Features Lifestyle

The impact of the body positivism movement on the fashion industry

The fashion industry for so long has been dominated by the same type of model. Popular fashion brands have used very thin, white models in their advertisement campaigns and catwalks, from Twiggy in the 1960s to Kate Moss in the 1990s. Although a huge diversity of women exist in size, shape, and race, most women do not see themselves represented in magazines or on billboards. 

With the advent of Photoshop, over the years it has become the norm for brands to retouch images of models and celebrities. Thighs can be made thinner, wrinkles and blemishes can be removed, and skin can even be lightened. The creation of highly edited photos has normalised an unattainable image of beauty as something which everyone should aim for. As people see photos of celebrities and models they admire looking flawless, they strive to reach their unattainable standard of beauty.  

The consequences of this are dangerous. The eating disorder charity ‘Beat’ estimates that around 1.25 million people in the UK have an eating disorder, the most common being anorexia, bulimia, and binge eating disorder. Whilst the fashion industry does not cause eating disorders, it is undeniable that the endless images of super-thin models that we are faced with can be a factor for some. Eating disorders are also prevalent within the industry itself – Victoria’s Secret model Bridget Malcolm, who has struggled with body dysmorphia, apologised last year for promoting her damaging eating habits to her followers.  

However, in recent years, more and more fashion brands have been changing their approach. Increasing diversity across models, as well as efforts to not retouch photos, have been fuelled by the body positivity movement, which encourages self-acceptance and celebration of all body types. 

In 2014, American fashion retailer American Eagle Outfitters began its ongoing “Aerie Real” campaign. The campaign aimed to use only un-retouched photos in their advertisements, in order to promote authentic images of women and celebrate body positivity. Their decision resulted in increased sales and market shares, showing that women do want to be shown realistic images, rather than an airbrushed fantasy.  

However, some initially criticised the brand for the lack of diversity in the campaign, as predominantly thin women were used. But over the years, Aerie has made an effort to expand their diversity. Their Spring 2019 campaign includes women of a range of sizes and ethnicities, as well as many models with disabilities, such as a model with an ostomy and vitiligo. Many customers have used Twitter to express their happiness at the representation of their disability in an industry which very rarely uses disabled people in their campaigns.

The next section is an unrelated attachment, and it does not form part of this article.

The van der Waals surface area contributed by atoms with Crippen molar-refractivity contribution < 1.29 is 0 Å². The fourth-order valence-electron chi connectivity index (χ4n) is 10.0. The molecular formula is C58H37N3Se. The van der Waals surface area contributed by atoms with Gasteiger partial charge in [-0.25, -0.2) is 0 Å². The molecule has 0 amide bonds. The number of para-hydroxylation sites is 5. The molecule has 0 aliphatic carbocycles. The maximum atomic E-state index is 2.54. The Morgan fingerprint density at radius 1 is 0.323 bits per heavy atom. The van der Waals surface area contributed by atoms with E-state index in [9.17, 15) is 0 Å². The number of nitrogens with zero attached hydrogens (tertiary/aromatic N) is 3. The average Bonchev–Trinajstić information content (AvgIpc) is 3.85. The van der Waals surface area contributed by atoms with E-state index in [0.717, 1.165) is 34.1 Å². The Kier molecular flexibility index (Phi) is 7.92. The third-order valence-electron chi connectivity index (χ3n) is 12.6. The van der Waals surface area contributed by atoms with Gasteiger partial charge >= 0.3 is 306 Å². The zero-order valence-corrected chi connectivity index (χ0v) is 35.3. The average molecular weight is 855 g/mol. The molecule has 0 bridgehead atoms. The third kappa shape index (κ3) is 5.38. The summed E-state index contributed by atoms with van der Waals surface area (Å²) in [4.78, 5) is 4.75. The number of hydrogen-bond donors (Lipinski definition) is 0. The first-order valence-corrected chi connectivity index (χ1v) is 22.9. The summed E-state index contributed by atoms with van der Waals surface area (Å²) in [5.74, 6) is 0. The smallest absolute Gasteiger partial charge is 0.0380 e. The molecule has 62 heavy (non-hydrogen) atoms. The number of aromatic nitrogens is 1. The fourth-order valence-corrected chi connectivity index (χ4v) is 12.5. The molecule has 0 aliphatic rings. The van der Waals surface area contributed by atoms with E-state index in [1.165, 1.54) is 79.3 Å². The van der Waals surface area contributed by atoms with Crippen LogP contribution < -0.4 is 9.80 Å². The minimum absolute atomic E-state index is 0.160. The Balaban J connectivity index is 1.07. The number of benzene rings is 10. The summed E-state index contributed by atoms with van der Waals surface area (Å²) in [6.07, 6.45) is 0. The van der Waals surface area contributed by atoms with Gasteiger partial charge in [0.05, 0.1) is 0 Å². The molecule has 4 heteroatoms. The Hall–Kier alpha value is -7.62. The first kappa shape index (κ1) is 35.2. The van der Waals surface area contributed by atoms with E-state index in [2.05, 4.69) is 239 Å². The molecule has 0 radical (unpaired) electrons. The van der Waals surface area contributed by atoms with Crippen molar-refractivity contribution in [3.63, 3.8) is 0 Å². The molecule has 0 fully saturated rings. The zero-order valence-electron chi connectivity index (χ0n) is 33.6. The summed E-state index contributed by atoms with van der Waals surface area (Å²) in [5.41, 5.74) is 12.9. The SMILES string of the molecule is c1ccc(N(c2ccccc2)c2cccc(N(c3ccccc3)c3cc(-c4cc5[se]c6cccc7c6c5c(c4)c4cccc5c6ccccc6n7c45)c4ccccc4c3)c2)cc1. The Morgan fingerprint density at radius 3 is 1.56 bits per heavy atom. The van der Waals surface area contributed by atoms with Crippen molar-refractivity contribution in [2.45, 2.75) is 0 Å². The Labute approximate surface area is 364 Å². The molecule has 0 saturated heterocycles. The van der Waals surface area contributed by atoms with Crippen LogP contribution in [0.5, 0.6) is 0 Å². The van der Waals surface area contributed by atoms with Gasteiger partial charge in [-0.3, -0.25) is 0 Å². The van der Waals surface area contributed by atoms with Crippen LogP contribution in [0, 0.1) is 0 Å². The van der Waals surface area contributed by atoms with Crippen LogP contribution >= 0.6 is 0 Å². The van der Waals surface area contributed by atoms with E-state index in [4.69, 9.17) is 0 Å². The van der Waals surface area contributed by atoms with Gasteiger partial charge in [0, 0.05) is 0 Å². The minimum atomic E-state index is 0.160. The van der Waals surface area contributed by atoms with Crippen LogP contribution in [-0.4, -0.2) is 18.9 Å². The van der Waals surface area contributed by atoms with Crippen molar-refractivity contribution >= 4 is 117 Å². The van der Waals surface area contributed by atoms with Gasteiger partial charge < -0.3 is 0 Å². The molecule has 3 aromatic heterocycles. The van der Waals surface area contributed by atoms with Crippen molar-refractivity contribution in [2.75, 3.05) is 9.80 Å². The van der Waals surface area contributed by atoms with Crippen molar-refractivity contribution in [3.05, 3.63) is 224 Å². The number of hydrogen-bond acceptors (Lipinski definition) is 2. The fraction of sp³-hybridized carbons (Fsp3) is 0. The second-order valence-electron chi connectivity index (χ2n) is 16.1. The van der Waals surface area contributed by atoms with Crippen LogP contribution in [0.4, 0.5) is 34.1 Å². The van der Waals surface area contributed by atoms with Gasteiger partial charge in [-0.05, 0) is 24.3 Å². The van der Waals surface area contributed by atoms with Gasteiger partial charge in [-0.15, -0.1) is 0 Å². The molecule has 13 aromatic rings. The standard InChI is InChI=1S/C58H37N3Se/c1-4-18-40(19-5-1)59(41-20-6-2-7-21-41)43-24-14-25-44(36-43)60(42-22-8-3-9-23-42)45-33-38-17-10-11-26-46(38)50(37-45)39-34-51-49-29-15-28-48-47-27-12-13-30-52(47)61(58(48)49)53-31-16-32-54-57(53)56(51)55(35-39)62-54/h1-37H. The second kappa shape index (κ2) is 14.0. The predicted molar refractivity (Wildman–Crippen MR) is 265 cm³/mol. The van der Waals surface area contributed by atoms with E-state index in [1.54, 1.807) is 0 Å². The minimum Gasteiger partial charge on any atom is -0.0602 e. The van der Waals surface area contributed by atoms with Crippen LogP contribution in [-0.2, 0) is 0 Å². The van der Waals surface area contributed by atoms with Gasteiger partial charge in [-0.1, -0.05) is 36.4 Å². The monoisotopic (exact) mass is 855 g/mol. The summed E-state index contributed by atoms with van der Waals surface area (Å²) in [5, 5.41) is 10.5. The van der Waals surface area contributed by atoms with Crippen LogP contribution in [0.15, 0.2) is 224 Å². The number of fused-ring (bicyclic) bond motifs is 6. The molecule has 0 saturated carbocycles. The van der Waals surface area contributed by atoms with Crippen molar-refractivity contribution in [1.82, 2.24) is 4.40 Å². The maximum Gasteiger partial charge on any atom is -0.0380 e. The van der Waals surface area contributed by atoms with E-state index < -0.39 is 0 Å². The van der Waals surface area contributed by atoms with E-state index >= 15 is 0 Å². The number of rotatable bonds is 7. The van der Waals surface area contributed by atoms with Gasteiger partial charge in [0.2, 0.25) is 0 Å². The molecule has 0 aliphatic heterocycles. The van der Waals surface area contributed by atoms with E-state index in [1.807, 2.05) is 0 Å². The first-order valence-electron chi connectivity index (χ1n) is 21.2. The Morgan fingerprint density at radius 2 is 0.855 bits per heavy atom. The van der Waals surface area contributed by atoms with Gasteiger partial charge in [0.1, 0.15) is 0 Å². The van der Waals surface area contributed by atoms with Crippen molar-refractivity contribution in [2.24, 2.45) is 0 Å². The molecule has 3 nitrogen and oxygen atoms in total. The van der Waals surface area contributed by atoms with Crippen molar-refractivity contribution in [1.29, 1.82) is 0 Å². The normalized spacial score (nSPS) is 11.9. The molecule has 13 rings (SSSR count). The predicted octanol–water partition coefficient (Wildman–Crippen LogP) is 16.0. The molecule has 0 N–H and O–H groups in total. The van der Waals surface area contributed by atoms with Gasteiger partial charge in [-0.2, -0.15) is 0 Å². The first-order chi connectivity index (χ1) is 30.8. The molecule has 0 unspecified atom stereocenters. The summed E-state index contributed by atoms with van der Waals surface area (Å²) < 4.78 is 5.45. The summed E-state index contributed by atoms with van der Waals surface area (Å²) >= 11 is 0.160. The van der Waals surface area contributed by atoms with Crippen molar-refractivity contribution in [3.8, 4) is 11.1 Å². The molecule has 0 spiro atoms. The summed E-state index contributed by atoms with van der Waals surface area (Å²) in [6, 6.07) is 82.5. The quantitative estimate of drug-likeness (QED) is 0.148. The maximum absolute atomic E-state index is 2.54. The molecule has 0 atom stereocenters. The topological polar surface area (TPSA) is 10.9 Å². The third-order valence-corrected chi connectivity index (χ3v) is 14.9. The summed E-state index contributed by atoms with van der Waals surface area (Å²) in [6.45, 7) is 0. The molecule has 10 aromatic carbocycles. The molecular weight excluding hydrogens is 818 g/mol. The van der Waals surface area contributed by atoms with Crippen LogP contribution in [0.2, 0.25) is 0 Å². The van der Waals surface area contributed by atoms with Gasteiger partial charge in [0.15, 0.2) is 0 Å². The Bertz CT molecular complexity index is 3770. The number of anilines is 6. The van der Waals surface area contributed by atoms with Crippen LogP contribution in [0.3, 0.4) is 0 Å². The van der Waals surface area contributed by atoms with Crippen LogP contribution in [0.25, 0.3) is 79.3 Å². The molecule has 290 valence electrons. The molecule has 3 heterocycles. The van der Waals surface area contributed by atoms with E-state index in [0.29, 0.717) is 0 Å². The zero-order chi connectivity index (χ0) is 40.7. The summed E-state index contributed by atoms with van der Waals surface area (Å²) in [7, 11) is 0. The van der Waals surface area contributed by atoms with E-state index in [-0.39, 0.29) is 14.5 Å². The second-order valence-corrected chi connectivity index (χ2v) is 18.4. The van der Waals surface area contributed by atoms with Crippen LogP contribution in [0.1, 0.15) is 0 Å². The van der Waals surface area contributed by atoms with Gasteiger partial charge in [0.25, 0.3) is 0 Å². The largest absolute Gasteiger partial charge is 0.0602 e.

In the UK, Missguided also made a pledge to stop retouching their photos. The fashion brand has been highly praised for not editing out visible stretch marks from their models, as well as using models with different sizes and racial backgrounds. Speaking to Glamour in 2017, creative manager Samantha Hellisgo said, “As a brand, we feel we have a strong sense of social responsibility to support young women and inspire confidenceBy showing imagery that’s real and authentic, we want to show it’s more than okay to be yourself.”  

In spite of the progress made by some brands in their approach to model diversity and photo editing, others remain stuck in the past. As well as using very thin models, many of the photographs used in Victoria’s Secret’s advertisements are excessively Photoshopped – apparently, body hair is edited out of photos, boobs are made to look larger than they are, and even a different model’s arms have been photoshopped onto another model’s photo.                        

It is clear that the fashion industry still has far to go in promoting a diverse, realistic representation of women in their advertisements, although the work of brands such as Aerie and Missguided will hopefully pave the path for future progress, and greater body acceptance.

Image: José Goulāo via Wikimedia Commons 

Leave a Reply

Your email address will not be published. Required fields are marked *